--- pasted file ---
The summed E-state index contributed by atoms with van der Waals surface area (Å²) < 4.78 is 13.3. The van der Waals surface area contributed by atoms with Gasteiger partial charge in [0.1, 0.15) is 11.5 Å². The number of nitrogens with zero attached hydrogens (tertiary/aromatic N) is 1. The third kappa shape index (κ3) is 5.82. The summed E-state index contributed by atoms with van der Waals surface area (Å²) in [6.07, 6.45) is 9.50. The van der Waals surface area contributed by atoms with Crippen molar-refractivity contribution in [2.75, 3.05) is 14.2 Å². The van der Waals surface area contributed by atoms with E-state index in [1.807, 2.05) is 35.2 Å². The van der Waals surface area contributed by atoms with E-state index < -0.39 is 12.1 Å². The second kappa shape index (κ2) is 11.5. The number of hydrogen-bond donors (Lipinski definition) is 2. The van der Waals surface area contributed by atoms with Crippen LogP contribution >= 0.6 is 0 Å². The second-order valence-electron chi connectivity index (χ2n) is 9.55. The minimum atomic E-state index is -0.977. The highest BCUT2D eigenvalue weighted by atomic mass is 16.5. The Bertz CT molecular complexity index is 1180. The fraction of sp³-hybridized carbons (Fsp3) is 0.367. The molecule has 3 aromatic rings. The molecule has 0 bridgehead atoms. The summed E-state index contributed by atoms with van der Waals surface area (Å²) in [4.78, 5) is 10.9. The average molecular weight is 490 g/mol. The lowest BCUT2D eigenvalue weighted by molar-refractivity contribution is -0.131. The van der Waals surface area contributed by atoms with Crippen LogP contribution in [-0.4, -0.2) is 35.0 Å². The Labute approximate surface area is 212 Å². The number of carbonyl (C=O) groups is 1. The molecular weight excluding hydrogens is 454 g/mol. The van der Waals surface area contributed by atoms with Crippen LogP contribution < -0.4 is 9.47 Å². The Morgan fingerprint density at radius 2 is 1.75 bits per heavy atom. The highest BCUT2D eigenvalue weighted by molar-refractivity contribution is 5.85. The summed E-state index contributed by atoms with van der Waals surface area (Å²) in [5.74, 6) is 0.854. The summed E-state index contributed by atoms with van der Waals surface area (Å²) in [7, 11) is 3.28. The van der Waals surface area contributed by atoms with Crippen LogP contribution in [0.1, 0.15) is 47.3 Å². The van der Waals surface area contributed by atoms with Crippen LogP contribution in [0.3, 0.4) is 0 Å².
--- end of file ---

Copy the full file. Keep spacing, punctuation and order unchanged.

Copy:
The summed E-state index contributed by atoms with van der Waals surface area (Å²) < 4.78 is 13.3. The van der Waals surface area contributed by atoms with Gasteiger partial charge in [0.1, 0.15) is 11.5 Å². The number of nitrogens with zero attached hydrogens (tertiary/aromatic N) is 1. The third kappa shape index (κ3) is 5.82. The summed E-state index contributed by atoms with van der Waals surface area (Å²) in [6.07, 6.45) is 9.50. The van der Waals surface area contributed by atoms with Crippen molar-refractivity contribution in [2.75, 3.05) is 14.2 Å². The van der Waals surface area contributed by atoms with E-state index in [1.807, 2.05) is 35.2 Å². The van der Waals surface area contributed by atoms with E-state index < -0.39 is 12.1 Å². The second kappa shape index (κ2) is 11.5. The number of hydrogen-bond donors (Lipinski definition) is 2. The van der Waals surface area contributed by atoms with Crippen LogP contribution >= 0.6 is 0 Å². The second-order valence-electron chi connectivity index (χ2n) is 9.55. The minimum atomic E-state index is -0.977. The highest BCUT2D eigenvalue weighted by atomic mass is 16.5. The Bertz CT molecular complexity index is 1180. The fraction of sp³-hybridized carbons (Fsp3) is 0.367. The molecule has 3 aromatic rings. The molecule has 0 bridgehead atoms. The summed E-state index contributed by atoms with van der Waals surface area (Å²) in [4.78, 5) is 10.9. The average molecular weight is 490 g/mol. The lowest BCUT2D eigenvalue weighted by molar-refractivity contribution is -0.131. The van der Waals surface area contributed by atoms with Crippen LogP contribution in [-0.4, -0.2) is 35.0 Å². The Labute approximate surface area is 212 Å². The number of carbonyl (C=O) groups is 1. The molecular weight excluding hydrogens is 454 g/mol. The van der Waals surface area contributed by atoms with Crippen LogP contribution < -0.4 is 9.47 Å². The Morgan fingerprint density at radius 2 is 1.75 bits per heavy atom. The highest BCUT2D eigenvalue weighted by molar-refractivity contribution is 5.85. The summed E-state index contributed by atoms with van der Waals surface area (Å²) in [5.74, 6) is 0.854. The summed E-state index contributed by atoms with van der Waals surface area (Å²) in [7, 11) is 3.28. The van der Waals surface area contributed by atoms with Crippen LogP contribution in [0.1, 0.15) is 47.3 Å². The van der Waals surface area contributed by atoms with Crippen LogP contribution in [0.3, 0.4) is 0 Å².